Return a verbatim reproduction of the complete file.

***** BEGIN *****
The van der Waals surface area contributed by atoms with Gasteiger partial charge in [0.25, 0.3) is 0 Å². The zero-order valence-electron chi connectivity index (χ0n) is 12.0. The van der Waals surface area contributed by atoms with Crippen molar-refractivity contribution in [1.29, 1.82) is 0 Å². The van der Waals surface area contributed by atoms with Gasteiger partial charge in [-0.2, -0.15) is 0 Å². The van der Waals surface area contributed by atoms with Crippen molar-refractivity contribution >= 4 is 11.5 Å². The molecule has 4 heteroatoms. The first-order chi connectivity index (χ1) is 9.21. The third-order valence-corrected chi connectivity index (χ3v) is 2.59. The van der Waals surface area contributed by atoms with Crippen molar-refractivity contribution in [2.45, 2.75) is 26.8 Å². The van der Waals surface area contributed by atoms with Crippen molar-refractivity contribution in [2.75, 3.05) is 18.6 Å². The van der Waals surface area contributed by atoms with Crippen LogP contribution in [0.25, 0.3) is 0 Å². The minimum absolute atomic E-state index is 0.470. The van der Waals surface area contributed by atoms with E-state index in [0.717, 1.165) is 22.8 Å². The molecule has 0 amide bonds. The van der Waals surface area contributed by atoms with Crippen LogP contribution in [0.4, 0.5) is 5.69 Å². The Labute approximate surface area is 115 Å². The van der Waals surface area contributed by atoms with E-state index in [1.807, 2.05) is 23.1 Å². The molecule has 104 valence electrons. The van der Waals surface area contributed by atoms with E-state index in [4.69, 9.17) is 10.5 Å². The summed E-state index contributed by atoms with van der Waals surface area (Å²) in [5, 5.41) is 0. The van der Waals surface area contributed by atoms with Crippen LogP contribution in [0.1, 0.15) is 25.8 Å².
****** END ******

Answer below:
The van der Waals surface area contributed by atoms with Gasteiger partial charge in [0.25, 0.3) is 0 Å². The zero-order valence-electron chi connectivity index (χ0n) is 12.0. The van der Waals surface area contributed by atoms with Crippen molar-refractivity contribution in [1.29, 1.82) is 0 Å². The van der Waals surface area contributed by atoms with Gasteiger partial charge in [-0.2, -0.15) is 0 Å². The van der Waals surface area contributed by atoms with Crippen molar-refractivity contribution >= 4 is 11.5 Å². The molecule has 4 heteroatoms. The first-order chi connectivity index (χ1) is 9.21. The third-order valence-corrected chi connectivity index (χ3v) is 2.59. The van der Waals surface area contributed by atoms with Crippen molar-refractivity contribution in [2.45, 2.75) is 26.8 Å². The van der Waals surface area contributed by atoms with Crippen molar-refractivity contribution in [2.75, 3.05) is 18.6 Å². The van der Waals surface area contributed by atoms with Crippen LogP contribution in [0.25, 0.3) is 0 Å². The minimum absolute atomic E-state index is 0.470. The van der Waals surface area contributed by atoms with E-state index in [0.717, 1.165) is 22.8 Å². The molecule has 0 amide bonds. The van der Waals surface area contributed by atoms with Crippen LogP contribution in [0.4, 0.5) is 5.69 Å². The Labute approximate surface area is 115 Å². The van der Waals surface area contributed by atoms with E-state index in [1.807, 2.05) is 23.1 Å². The molecule has 104 valence electrons. The van der Waals surface area contributed by atoms with E-state index in [4.69, 9.17) is 10.5 Å². The summed E-state index contributed by atoms with van der Waals surface area (Å²) in [5, 5.41) is 0. The van der Waals surface area contributed by atoms with Crippen LogP contribution in [0.1, 0.15) is 25.8 Å².